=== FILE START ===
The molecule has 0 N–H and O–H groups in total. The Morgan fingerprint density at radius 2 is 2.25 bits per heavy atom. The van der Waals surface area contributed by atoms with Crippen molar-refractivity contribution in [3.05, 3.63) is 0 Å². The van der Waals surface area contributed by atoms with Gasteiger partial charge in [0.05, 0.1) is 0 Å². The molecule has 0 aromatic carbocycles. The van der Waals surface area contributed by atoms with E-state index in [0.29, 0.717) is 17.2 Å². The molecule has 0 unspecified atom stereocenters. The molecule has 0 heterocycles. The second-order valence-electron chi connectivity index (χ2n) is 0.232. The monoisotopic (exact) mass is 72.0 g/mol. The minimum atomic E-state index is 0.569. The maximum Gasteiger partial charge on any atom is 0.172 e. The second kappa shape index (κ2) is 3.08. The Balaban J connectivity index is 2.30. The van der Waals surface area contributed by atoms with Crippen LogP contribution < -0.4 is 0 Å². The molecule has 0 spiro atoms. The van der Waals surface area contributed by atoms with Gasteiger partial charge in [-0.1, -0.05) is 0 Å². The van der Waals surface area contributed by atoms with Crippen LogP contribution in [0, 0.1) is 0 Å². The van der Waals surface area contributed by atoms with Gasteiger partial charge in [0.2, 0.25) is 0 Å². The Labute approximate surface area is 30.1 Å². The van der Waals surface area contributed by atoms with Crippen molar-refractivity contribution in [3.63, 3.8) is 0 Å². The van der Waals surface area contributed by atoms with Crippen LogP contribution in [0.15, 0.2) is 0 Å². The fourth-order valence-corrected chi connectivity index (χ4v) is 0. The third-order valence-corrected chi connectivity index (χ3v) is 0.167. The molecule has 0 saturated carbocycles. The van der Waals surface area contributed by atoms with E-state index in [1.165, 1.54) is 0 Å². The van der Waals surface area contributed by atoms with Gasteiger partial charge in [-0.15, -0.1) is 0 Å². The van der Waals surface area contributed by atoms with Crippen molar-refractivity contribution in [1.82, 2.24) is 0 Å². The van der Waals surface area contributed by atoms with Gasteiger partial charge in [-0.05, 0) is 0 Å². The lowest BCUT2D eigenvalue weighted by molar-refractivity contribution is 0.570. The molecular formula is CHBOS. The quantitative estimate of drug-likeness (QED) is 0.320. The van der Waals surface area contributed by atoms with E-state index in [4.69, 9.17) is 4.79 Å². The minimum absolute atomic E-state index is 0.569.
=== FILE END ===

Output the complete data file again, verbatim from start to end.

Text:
The molecule has 0 N–H and O–H groups in total. The Morgan fingerprint density at radius 2 is 2.25 bits per heavy atom. The van der Waals surface area contributed by atoms with Crippen molar-refractivity contribution in [3.05, 3.63) is 0 Å². The van der Waals surface area contributed by atoms with Gasteiger partial charge in [0.05, 0.1) is 0 Å². The molecule has 0 aromatic carbocycles. The van der Waals surface area contributed by atoms with E-state index in [0.29, 0.717) is 17.2 Å². The molecule has 0 unspecified atom stereocenters. The molecule has 0 heterocycles. The second-order valence-electron chi connectivity index (χ2n) is 0.232. The monoisotopic (exact) mass is 72.0 g/mol. The minimum atomic E-state index is 0.569. The maximum Gasteiger partial charge on any atom is 0.172 e. The second kappa shape index (κ2) is 3.08. The Balaban J connectivity index is 2.30. The van der Waals surface area contributed by atoms with Crippen LogP contribution < -0.4 is 0 Å². The molecule has 0 spiro atoms. The van der Waals surface area contributed by atoms with Gasteiger partial charge in [-0.1, -0.05) is 0 Å². The van der Waals surface area contributed by atoms with Crippen LogP contribution in [0, 0.1) is 0 Å². The van der Waals surface area contributed by atoms with Gasteiger partial charge in [0.2, 0.25) is 0 Å². The Labute approximate surface area is 30.1 Å². The van der Waals surface area contributed by atoms with Crippen molar-refractivity contribution in [3.63, 3.8) is 0 Å². The van der Waals surface area contributed by atoms with Crippen LogP contribution in [0.15, 0.2) is 0 Å². The fourth-order valence-corrected chi connectivity index (χ4v) is 0. The third-order valence-corrected chi connectivity index (χ3v) is 0.167. The molecule has 0 saturated carbocycles. The van der Waals surface area contributed by atoms with E-state index in [1.165, 1.54) is 0 Å². The van der Waals surface area contributed by atoms with Gasteiger partial charge in [-0.15, -0.1) is 0 Å². The van der Waals surface area contributed by atoms with Crippen molar-refractivity contribution in [1.82, 2.24) is 0 Å². The van der Waals surface area contributed by atoms with Gasteiger partial charge in [-0.05, 0) is 0 Å². The lowest BCUT2D eigenvalue weighted by molar-refractivity contribution is 0.570. The molecular formula is CHBOS. The quantitative estimate of drug-likeness (QED) is 0.320. The van der Waals surface area contributed by atoms with E-state index in [4.69, 9.17) is 4.79 Å². The minimum absolute atomic E-state index is 0.569.